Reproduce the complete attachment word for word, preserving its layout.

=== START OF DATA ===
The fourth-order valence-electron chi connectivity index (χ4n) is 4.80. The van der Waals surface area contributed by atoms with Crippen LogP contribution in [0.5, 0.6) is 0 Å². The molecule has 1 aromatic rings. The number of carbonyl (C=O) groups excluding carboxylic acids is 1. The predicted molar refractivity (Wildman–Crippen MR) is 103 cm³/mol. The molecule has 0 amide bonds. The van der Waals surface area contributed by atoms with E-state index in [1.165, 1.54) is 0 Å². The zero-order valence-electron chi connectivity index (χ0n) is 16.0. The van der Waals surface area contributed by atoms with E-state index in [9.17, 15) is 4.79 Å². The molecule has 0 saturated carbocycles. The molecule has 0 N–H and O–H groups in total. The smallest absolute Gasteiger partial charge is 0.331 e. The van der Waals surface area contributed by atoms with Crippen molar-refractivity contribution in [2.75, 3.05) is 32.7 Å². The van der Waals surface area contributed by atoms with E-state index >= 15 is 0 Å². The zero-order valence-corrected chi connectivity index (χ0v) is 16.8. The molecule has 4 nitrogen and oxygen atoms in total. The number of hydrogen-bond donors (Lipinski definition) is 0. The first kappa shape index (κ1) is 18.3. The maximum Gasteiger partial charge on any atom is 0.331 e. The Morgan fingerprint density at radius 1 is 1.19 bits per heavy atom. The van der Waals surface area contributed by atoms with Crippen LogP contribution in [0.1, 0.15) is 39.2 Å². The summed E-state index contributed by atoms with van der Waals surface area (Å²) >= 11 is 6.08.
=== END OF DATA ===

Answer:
The fourth-order valence-electron chi connectivity index (χ4n) is 4.80. The van der Waals surface area contributed by atoms with Crippen LogP contribution in [0.5, 0.6) is 0 Å². The molecule has 1 aromatic rings. The number of carbonyl (C=O) groups excluding carboxylic acids is 1. The predicted molar refractivity (Wildman–Crippen MR) is 103 cm³/mol. The molecule has 0 amide bonds. The van der Waals surface area contributed by atoms with E-state index in [1.165, 1.54) is 0 Å². The zero-order valence-electron chi connectivity index (χ0n) is 16.0. The van der Waals surface area contributed by atoms with E-state index in [9.17, 15) is 4.79 Å². The molecule has 0 saturated carbocycles. The molecule has 0 N–H and O–H groups in total. The smallest absolute Gasteiger partial charge is 0.331 e. The van der Waals surface area contributed by atoms with Crippen molar-refractivity contribution in [2.75, 3.05) is 32.7 Å². The van der Waals surface area contributed by atoms with E-state index >= 15 is 0 Å². The zero-order valence-corrected chi connectivity index (χ0v) is 16.8. The molecule has 4 nitrogen and oxygen atoms in total. The number of hydrogen-bond donors (Lipinski definition) is 0. The first kappa shape index (κ1) is 18.3. The maximum Gasteiger partial charge on any atom is 0.331 e. The Morgan fingerprint density at radius 1 is 1.19 bits per heavy atom. The van der Waals surface area contributed by atoms with Crippen LogP contribution in [0.1, 0.15) is 39.2 Å². The summed E-state index contributed by atoms with van der Waals surface area (Å²) >= 11 is 6.08.